Calories & Corsets: A History of Dieting over 2000 Years, by Louise Foxcroft, Profile Books, RRP£14.99, 320 pages
Dieting is big business. With as much as a third of the world’s population overweight – and many more believing themselves to be – the weight-loss industry is worth $40bn a year in the US alone.
Our depressing modern obsession is put into 2,000-year context in Calories & Corsets, a pop history of dieting by science writer Louise Foxcroft. Her previous book dealt with a history of the menopause, so she’s on familiar ground here in talking about overwhelmingly female insecurities.
In fact, my “key takeaway” (to use a phrase a dieter never would) is that much of the modern history of dieting has been a lot of bossy guff talked by men and sucked up, overwhelmingly, by gullible women desperate to improve themselves. It could be a depressing tale, but in Foxcroft’s deft hands it’s fascinating.
The author admits she’s no expert when it comes to the dismal experience of dieting. “I’ve never seriously attempted a diet,” she cheerfully concedes, before going on to outline the aim of the book, which is “to put to rest the notion that there is a magical dieting ‘something’ that stands out from all the fads and fashions, and which has THIS WORKS stamped all over it.”
Foxcroft does this admirably, and with wit. This short volume would be a wise investment for anyone tempted to sign up to the (screamingly fashionable) high-protein diet of Dr Dukan, or to the (previously hip, now less so) regime of the low-carb king Dr Atkins. Foxcroft puts these fads, and many others, in their proper historical context. There is nothing new in the world of dieting.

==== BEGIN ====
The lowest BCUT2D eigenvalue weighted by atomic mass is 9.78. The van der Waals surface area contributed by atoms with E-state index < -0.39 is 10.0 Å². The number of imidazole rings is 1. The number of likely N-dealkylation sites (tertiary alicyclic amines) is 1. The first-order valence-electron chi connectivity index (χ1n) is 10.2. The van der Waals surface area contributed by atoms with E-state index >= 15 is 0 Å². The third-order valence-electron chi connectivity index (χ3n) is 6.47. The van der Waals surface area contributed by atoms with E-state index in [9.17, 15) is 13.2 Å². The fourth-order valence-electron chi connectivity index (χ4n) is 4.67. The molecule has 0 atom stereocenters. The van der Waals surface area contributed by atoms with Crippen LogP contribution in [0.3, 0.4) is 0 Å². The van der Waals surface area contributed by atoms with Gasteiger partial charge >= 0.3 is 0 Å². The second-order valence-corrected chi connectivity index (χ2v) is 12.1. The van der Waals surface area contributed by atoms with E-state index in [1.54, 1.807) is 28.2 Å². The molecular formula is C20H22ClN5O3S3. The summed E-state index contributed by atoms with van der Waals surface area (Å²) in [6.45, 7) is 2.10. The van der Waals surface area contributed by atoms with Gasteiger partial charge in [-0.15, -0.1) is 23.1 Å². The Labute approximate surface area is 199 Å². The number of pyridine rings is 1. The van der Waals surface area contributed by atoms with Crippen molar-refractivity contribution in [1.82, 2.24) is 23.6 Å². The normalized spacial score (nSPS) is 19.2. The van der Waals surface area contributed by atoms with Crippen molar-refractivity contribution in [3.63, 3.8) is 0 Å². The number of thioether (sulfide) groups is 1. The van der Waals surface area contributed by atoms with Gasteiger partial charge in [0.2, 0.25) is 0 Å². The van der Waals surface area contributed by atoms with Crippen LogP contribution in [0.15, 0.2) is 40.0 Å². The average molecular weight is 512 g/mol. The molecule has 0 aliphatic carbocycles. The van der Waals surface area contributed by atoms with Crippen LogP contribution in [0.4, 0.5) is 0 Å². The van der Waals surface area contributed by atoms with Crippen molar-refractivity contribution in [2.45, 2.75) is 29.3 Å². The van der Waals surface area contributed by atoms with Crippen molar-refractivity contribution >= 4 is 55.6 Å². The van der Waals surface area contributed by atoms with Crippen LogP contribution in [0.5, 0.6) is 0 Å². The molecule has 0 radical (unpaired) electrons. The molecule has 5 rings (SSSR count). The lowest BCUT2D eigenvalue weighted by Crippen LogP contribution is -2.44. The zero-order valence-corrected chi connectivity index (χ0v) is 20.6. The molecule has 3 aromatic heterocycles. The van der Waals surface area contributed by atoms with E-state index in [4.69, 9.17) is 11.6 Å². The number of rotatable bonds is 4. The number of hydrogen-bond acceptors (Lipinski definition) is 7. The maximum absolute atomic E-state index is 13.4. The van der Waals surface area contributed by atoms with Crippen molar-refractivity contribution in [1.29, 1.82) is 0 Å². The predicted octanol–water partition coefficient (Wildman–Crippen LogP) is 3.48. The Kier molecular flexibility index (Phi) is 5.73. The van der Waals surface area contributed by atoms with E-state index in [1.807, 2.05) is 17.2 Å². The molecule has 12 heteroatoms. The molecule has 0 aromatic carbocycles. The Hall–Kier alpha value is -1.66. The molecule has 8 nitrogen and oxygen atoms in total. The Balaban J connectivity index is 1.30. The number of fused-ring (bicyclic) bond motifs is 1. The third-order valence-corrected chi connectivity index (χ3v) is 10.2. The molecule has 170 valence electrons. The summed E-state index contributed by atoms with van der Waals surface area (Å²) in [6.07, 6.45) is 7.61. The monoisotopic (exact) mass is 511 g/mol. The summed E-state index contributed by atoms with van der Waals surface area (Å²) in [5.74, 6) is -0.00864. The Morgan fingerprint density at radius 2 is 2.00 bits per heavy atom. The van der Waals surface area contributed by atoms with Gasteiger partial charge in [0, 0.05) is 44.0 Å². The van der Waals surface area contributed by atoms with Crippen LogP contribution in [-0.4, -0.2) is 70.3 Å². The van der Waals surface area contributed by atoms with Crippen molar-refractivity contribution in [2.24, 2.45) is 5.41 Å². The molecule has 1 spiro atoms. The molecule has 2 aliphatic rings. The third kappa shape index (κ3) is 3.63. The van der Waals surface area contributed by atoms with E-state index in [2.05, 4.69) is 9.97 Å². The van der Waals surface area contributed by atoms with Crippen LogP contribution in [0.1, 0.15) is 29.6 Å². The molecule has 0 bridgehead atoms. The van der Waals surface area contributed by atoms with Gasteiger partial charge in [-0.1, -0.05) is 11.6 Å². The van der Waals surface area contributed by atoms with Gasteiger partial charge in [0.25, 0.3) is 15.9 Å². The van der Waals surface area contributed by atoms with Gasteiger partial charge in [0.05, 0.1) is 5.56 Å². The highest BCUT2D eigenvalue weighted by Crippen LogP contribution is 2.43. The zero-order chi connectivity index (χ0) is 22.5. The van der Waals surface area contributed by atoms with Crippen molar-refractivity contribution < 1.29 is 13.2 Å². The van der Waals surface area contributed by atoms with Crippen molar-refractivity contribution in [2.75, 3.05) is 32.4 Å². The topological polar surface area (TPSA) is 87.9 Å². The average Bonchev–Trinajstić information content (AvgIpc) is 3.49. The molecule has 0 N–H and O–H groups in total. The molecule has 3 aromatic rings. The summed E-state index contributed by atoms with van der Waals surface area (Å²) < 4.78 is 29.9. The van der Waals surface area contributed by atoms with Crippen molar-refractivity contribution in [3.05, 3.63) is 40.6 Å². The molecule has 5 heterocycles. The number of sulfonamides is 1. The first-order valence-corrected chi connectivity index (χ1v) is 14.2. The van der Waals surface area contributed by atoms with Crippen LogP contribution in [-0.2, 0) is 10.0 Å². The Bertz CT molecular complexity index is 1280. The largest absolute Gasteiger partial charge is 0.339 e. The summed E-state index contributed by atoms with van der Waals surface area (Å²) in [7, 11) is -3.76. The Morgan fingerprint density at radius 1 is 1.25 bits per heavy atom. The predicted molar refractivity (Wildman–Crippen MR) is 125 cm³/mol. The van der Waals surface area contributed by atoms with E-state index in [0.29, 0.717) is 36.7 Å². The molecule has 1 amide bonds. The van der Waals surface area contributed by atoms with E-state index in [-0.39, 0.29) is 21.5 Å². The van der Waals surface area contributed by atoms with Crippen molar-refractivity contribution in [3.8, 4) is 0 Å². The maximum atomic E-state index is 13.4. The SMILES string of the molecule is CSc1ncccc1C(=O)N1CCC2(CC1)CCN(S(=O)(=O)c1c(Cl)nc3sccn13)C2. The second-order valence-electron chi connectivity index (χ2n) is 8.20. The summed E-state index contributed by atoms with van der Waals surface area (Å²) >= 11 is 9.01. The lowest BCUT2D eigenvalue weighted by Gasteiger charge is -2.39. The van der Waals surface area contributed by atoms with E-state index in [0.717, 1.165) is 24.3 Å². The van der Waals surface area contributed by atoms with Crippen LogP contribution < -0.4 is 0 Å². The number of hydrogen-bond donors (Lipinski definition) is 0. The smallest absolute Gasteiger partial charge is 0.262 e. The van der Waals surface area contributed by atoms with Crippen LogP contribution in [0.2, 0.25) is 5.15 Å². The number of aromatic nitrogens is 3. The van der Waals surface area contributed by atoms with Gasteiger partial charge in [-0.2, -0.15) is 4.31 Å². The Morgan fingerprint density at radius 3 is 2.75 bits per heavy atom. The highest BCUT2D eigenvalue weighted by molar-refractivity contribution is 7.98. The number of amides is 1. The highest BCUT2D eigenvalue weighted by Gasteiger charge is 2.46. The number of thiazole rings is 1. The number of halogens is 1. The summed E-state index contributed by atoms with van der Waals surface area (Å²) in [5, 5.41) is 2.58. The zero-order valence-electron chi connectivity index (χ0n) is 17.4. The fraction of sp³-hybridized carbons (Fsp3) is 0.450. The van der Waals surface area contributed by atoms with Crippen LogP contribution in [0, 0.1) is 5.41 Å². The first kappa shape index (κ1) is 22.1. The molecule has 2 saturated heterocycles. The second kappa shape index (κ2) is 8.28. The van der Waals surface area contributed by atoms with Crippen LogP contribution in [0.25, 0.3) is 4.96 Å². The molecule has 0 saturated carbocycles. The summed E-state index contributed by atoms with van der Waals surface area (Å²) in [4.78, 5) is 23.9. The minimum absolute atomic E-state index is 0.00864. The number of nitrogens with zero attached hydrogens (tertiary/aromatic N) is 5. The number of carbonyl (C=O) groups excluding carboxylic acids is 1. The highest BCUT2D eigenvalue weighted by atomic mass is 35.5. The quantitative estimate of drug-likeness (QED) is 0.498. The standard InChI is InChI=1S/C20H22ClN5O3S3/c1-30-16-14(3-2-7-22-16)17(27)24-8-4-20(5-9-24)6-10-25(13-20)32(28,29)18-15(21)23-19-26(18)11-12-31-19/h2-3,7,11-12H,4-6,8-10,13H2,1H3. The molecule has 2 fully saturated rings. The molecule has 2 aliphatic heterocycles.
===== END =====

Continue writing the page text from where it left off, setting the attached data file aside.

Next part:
Back in Ancient Greece, Hippocrates noticed that “the underlying principles of health were food and exercise, or work, and that a high food intake meant that a lot of hard work was needed for it to be properly assimilated … ‘Man,’ he wrote, ‘cannot live healthily on food without a certain amount of exercise.’ ” The top Greek tip for fitness was walking, an activity that’s very much in vogue in 2012. (Some of the other ancient prescriptions for health are less likely to find modern favour – they include induced vomiting, lukewarm baths and abstinence from sexual intercourse.)
What stayed with me, however, was the tale of William Banting, undertaker to fashionable Victorian Londoners, who lost 46lbs in a year and then wrote up his success story. His diet, Foxcroft tells us, was “at heart, a long-term, protein-rich, high-fat, low-carbohydrate diet plan”. And so successful was he that “I am Banting” became a by-word for dieting, as late as the 1920s.
Long before Atkins, Banting was teaching us to shun carbs. Now Banting has been forgotten and the world has moved on to Dr Dukan and his steaks. Enjoy them while you can; pretty soon a new diet guru will come along and we’ll all follow him (it will be a him) towards the promised land of thin thighs.
Isabel Berwick is the FT’s associate Life & Arts editor